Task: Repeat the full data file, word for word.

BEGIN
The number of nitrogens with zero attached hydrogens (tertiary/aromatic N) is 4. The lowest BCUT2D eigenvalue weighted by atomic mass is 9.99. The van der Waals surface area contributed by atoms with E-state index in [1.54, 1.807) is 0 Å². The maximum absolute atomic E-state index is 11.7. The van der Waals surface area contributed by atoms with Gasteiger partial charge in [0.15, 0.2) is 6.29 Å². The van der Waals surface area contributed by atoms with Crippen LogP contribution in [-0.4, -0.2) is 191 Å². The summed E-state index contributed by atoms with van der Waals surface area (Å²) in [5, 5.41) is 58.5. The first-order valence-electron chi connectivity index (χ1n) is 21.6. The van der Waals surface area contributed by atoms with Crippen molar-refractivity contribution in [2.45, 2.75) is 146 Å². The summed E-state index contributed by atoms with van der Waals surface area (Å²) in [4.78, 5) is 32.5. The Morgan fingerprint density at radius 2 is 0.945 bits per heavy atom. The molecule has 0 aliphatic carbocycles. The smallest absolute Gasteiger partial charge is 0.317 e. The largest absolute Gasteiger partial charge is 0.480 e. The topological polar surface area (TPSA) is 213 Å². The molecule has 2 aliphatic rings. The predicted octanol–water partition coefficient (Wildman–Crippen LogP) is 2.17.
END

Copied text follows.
The number of nitrogens with zero attached hydrogens (tertiary/aromatic N) is 4. The lowest BCUT2D eigenvalue weighted by atomic mass is 9.99. The van der Waals surface area contributed by atoms with E-state index in [1.54, 1.807) is 0 Å². The maximum absolute atomic E-state index is 11.7. The van der Waals surface area contributed by atoms with Gasteiger partial charge in [0.15, 0.2) is 6.29 Å². The van der Waals surface area contributed by atoms with Crippen LogP contribution in [-0.4, -0.2) is 191 Å². The summed E-state index contributed by atoms with van der Waals surface area (Å²) in [5, 5.41) is 58.5. The first-order valence-electron chi connectivity index (χ1n) is 21.6. The van der Waals surface area contributed by atoms with Crippen molar-refractivity contribution in [2.45, 2.75) is 146 Å². The summed E-state index contributed by atoms with van der Waals surface area (Å²) in [4.78, 5) is 32.5. The Morgan fingerprint density at radius 2 is 0.945 bits per heavy atom. The molecule has 0 aliphatic carbocycles. The smallest absolute Gasteiger partial charge is 0.317 e. The largest absolute Gasteiger partial charge is 0.480 e. The topological polar surface area (TPSA) is 213 Å². The molecule has 2 aliphatic rings. The predicted octanol–water partition coefficient (Wildman–Crippen LogP) is 2.17.